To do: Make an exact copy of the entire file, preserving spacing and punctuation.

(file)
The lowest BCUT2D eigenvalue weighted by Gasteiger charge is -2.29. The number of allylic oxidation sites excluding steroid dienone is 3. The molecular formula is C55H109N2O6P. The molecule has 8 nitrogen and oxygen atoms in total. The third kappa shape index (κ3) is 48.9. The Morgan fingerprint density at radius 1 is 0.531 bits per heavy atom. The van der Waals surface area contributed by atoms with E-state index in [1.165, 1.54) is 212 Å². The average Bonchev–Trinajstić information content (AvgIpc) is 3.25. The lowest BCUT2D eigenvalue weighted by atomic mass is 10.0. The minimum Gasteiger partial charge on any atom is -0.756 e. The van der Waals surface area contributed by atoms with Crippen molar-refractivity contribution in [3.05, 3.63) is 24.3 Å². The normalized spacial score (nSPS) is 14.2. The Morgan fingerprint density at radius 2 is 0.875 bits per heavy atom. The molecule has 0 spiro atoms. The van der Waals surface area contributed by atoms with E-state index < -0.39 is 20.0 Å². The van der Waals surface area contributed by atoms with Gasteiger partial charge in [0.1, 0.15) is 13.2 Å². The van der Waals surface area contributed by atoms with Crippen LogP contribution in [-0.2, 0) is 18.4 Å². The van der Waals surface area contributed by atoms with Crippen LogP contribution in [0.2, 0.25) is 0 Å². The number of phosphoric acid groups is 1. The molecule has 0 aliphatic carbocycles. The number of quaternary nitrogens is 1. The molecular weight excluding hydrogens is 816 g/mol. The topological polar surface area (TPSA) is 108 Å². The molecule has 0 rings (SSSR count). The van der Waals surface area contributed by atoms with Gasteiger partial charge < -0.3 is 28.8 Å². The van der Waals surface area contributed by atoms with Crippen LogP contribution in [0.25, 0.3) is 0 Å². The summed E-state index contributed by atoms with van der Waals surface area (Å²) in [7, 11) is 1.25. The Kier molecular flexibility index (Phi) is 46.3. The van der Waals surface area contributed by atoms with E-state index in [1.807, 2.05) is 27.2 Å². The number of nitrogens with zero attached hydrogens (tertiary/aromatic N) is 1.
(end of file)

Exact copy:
The lowest BCUT2D eigenvalue weighted by Gasteiger charge is -2.29. The number of allylic oxidation sites excluding steroid dienone is 3. The molecular formula is C55H109N2O6P. The molecule has 8 nitrogen and oxygen atoms in total. The third kappa shape index (κ3) is 48.9. The Morgan fingerprint density at radius 1 is 0.531 bits per heavy atom. The van der Waals surface area contributed by atoms with E-state index in [1.165, 1.54) is 212 Å². The average Bonchev–Trinajstić information content (AvgIpc) is 3.25. The lowest BCUT2D eigenvalue weighted by atomic mass is 10.0. The minimum Gasteiger partial charge on any atom is -0.756 e. The van der Waals surface area contributed by atoms with Crippen molar-refractivity contribution in [3.05, 3.63) is 24.3 Å². The normalized spacial score (nSPS) is 14.2. The Morgan fingerprint density at radius 2 is 0.875 bits per heavy atom. The molecule has 0 spiro atoms. The van der Waals surface area contributed by atoms with E-state index < -0.39 is 20.0 Å². The van der Waals surface area contributed by atoms with Gasteiger partial charge in [0.1, 0.15) is 13.2 Å². The van der Waals surface area contributed by atoms with Crippen LogP contribution in [-0.2, 0) is 18.4 Å². The van der Waals surface area contributed by atoms with Crippen LogP contribution in [0.2, 0.25) is 0 Å². The number of phosphoric acid groups is 1. The molecule has 0 aliphatic carbocycles. The number of quaternary nitrogens is 1. The molecular weight excluding hydrogens is 816 g/mol. The topological polar surface area (TPSA) is 108 Å². The molecule has 0 rings (SSSR count). The van der Waals surface area contributed by atoms with Gasteiger partial charge < -0.3 is 28.8 Å². The van der Waals surface area contributed by atoms with Crippen LogP contribution in [0.25, 0.3) is 0 Å². The summed E-state index contributed by atoms with van der Waals surface area (Å²) in [7, 11) is 1.25. The Kier molecular flexibility index (Phi) is 46.3. The van der Waals surface area contributed by atoms with E-state index in [1.807, 2.05) is 27.2 Å². The number of nitrogens with zero attached hydrogens (tertiary/aromatic N) is 1.